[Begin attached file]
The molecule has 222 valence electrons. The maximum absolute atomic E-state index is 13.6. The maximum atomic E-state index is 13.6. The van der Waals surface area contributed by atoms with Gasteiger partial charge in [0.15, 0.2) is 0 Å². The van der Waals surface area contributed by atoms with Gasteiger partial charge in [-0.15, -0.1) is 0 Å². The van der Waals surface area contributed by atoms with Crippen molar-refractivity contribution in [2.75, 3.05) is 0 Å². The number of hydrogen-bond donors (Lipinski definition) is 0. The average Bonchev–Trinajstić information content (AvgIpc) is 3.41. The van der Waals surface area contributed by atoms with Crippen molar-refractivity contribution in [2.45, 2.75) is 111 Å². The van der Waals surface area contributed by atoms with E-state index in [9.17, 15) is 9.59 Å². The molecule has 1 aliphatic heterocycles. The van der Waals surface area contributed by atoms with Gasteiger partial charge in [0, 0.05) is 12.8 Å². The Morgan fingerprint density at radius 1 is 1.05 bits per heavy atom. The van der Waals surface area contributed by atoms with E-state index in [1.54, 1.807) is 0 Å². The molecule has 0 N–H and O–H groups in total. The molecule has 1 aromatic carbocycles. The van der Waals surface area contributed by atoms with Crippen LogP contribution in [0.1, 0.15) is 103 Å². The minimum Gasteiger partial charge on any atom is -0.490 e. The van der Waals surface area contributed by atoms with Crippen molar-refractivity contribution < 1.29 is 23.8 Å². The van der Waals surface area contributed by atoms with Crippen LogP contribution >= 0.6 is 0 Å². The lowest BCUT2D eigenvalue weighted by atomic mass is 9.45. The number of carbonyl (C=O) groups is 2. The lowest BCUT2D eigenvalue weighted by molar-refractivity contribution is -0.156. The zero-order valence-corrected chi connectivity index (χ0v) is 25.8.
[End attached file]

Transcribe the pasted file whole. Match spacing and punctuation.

The molecule has 222 valence electrons. The maximum absolute atomic E-state index is 13.6. The maximum atomic E-state index is 13.6. The van der Waals surface area contributed by atoms with Gasteiger partial charge in [0.15, 0.2) is 0 Å². The van der Waals surface area contributed by atoms with Gasteiger partial charge in [-0.15, -0.1) is 0 Å². The van der Waals surface area contributed by atoms with Crippen molar-refractivity contribution in [2.75, 3.05) is 0 Å². The number of hydrogen-bond donors (Lipinski definition) is 0. The average Bonchev–Trinajstić information content (AvgIpc) is 3.41. The van der Waals surface area contributed by atoms with Crippen molar-refractivity contribution in [2.45, 2.75) is 111 Å². The van der Waals surface area contributed by atoms with E-state index in [9.17, 15) is 9.59 Å². The molecule has 1 aliphatic heterocycles. The van der Waals surface area contributed by atoms with Gasteiger partial charge in [0, 0.05) is 12.8 Å². The Morgan fingerprint density at radius 1 is 1.05 bits per heavy atom. The van der Waals surface area contributed by atoms with E-state index in [1.54, 1.807) is 0 Å². The molecule has 0 N–H and O–H groups in total. The molecule has 1 aromatic carbocycles. The van der Waals surface area contributed by atoms with Crippen LogP contribution in [0.1, 0.15) is 103 Å². The minimum Gasteiger partial charge on any atom is -0.490 e. The van der Waals surface area contributed by atoms with Crippen molar-refractivity contribution < 1.29 is 23.8 Å². The van der Waals surface area contributed by atoms with Crippen LogP contribution >= 0.6 is 0 Å². The lowest BCUT2D eigenvalue weighted by atomic mass is 9.45. The number of carbonyl (C=O) groups is 2. The lowest BCUT2D eigenvalue weighted by molar-refractivity contribution is -0.156. The zero-order valence-corrected chi connectivity index (χ0v) is 25.8.